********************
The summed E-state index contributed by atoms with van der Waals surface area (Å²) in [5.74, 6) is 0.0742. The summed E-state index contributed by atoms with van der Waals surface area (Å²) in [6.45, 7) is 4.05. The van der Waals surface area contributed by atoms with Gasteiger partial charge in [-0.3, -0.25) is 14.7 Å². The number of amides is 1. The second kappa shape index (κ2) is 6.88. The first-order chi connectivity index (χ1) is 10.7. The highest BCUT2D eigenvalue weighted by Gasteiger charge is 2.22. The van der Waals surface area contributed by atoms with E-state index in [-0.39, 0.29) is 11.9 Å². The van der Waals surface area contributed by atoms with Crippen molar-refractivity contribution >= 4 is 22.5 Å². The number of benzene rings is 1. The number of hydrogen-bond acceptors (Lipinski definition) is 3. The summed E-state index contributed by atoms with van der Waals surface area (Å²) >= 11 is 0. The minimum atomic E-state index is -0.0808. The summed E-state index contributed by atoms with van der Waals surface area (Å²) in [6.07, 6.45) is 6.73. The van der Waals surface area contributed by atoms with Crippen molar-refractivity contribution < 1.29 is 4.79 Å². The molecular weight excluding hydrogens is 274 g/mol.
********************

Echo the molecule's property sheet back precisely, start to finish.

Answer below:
The summed E-state index contributed by atoms with van der Waals surface area (Å²) in [5.74, 6) is 0.0742. The summed E-state index contributed by atoms with van der Waals surface area (Å²) in [6.45, 7) is 4.05. The van der Waals surface area contributed by atoms with Gasteiger partial charge in [-0.3, -0.25) is 14.7 Å². The number of amides is 1. The second kappa shape index (κ2) is 6.88. The first-order chi connectivity index (χ1) is 10.7. The highest BCUT2D eigenvalue weighted by Gasteiger charge is 2.22. The van der Waals surface area contributed by atoms with E-state index in [-0.39, 0.29) is 11.9 Å². The van der Waals surface area contributed by atoms with Crippen molar-refractivity contribution >= 4 is 22.5 Å². The number of benzene rings is 1. The number of hydrogen-bond acceptors (Lipinski definition) is 3. The summed E-state index contributed by atoms with van der Waals surface area (Å²) >= 11 is 0. The minimum atomic E-state index is -0.0808. The summed E-state index contributed by atoms with van der Waals surface area (Å²) in [6.07, 6.45) is 6.73. The van der Waals surface area contributed by atoms with Crippen molar-refractivity contribution < 1.29 is 4.79 Å². The molecular weight excluding hydrogens is 274 g/mol.